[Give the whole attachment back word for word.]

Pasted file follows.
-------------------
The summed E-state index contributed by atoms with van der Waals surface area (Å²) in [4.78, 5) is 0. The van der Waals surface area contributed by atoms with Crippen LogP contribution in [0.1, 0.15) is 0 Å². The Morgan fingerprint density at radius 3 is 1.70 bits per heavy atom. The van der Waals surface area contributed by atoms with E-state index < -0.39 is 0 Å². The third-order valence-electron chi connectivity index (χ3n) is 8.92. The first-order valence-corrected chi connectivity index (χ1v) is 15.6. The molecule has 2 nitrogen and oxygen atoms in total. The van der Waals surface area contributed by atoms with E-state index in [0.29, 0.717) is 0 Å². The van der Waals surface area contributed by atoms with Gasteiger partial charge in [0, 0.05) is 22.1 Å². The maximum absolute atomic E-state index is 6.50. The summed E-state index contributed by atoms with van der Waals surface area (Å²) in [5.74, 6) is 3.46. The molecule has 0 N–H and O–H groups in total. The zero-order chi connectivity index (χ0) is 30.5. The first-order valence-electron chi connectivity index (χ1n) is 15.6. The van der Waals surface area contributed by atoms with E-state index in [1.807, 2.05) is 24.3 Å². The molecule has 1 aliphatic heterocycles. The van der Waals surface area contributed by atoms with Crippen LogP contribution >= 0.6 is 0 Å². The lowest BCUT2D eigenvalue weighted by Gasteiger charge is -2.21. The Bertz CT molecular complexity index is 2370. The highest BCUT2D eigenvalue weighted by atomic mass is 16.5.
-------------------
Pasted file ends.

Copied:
The summed E-state index contributed by atoms with van der Waals surface area (Å²) in [4.78, 5) is 0. The van der Waals surface area contributed by atoms with Crippen LogP contribution in [0.1, 0.15) is 0 Å². The Morgan fingerprint density at radius 3 is 1.70 bits per heavy atom. The van der Waals surface area contributed by atoms with E-state index < -0.39 is 0 Å². The third-order valence-electron chi connectivity index (χ3n) is 8.92. The first-order valence-corrected chi connectivity index (χ1v) is 15.6. The molecule has 2 nitrogen and oxygen atoms in total. The van der Waals surface area contributed by atoms with E-state index in [0.29, 0.717) is 0 Å². The van der Waals surface area contributed by atoms with Gasteiger partial charge in [0, 0.05) is 22.1 Å². The maximum absolute atomic E-state index is 6.50. The summed E-state index contributed by atoms with van der Waals surface area (Å²) in [5.74, 6) is 3.46. The molecule has 0 N–H and O–H groups in total. The zero-order chi connectivity index (χ0) is 30.5. The first-order valence-electron chi connectivity index (χ1n) is 15.6. The van der Waals surface area contributed by atoms with E-state index in [1.807, 2.05) is 24.3 Å². The molecule has 1 aliphatic heterocycles. The van der Waals surface area contributed by atoms with Crippen LogP contribution >= 0.6 is 0 Å². The lowest BCUT2D eigenvalue weighted by Gasteiger charge is -2.21. The Bertz CT molecular complexity index is 2370. The highest BCUT2D eigenvalue weighted by atomic mass is 16.5.